The Chuitna coal case is heading back to court. Last month, Alaska Department of Natural Resources Commissioner Andy Mack reversed a previous order granting water protections for salmon streams on the west side of Cook Inlet.
Those protections were put in place because of the threat posed by development of a proposed coal mine, but with those plans now off the table, so too are the water protections.
The Chuitna Citizens Coalition is appealing a decision to reverse an order granting the group what’s called an instream flow reservation. An IFR, in effect, saves water in a stream for a specific purpose. In this case, that reservation was granted in 2015 in order to protect salmon spawning grounds in Middle Creek. But the project that Chuitna sought to protect those spawning grounds from is no longer being pursued.
This summer, DNR Commissioner Andy Mack reversed the previous order, triggering the latest legal fight. Ron Burnett is the President of the Chuitna Citizens Coalition.
“The industries do not want the people to have any say in what they do. All they want is to get their product out of the ground, oil or whatever it is, and sell it, and get more and sell it. They don’t care about the aftermath at all. They say they do. They don’t.”
Commissioner Mack made his decision this summer after PacRim Coal gave up trying to develop the area, citing a poor market for coal. He says that decision was based, in part, on an obligation to recognize the needs of one of that area’s major landowners, the Alaska Mental Health Trust, which was affirmed by the courts two decades ago.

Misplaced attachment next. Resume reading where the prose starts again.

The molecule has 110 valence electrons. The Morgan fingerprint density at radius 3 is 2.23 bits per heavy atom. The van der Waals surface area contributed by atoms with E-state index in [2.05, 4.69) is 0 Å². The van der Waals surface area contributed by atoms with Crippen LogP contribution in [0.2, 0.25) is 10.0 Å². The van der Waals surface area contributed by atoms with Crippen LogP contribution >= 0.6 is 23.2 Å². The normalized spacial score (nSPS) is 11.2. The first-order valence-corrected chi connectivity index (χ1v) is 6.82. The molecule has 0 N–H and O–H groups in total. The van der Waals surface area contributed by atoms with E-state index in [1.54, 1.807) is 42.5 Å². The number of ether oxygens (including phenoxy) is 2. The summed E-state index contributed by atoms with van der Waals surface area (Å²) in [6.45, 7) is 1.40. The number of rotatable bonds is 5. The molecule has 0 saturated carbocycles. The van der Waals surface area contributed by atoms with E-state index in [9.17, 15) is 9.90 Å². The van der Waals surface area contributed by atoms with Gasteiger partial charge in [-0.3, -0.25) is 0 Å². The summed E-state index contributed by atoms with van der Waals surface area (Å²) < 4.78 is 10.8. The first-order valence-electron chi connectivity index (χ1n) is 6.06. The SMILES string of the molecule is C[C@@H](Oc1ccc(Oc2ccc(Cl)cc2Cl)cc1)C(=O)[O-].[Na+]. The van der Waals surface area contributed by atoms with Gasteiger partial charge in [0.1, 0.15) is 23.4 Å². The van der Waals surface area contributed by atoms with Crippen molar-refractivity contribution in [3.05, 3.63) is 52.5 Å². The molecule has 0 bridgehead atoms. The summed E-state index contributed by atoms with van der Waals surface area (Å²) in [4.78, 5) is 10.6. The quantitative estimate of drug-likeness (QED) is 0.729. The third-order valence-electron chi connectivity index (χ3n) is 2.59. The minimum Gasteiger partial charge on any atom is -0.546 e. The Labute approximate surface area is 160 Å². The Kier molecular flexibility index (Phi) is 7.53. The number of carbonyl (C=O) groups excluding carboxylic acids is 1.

“My decision in August was really focused on the fact that the asset itself, the proposed coal mine, owned by the Mental Health Trust Authority. They have a million acres statewide which they develop on behalf of their beneficiaries. I want to make sure that they get the benefit of that agreement in the early 90’s and I think it’s time to sit down and try to settle this so that that area can potentially be protected.”
The courts have sided with Chuitna in previous challenges. But Mack says decisions like this, with implications for wildlife, subsistence users and developers, shouldn’t be made at the administrative level. He points to other western states that have boards making similar decisions, ostensibly outside the realm of the politics of the day.
“If you go to a state like Arizona or Colorado or Idaho, they’ll have a water resources board. Usually folks are appointed, and they have some insulation from the political process. There’s long terms, they have professional staff that really delve into these critical and sensitive issues.”
Burnett doesn’t think that added layer of bureaucracy is needed, and he says when looking at all the other places in the world that no longer have salmon, the issue of water rights shouldn’t be that difficult to resolve.
“When I came up here in 1980, the wetlands act was really strong. I mean, you could not go out there until it was froze up, some of it had to have a certain amount of snow cover. And now they’re talking about just destroying it all. I’m not talking about destroying it and then in 20 years it will be better. It will never be better again, ever.”
The next step in this case is another stop in Alaska Superior Court.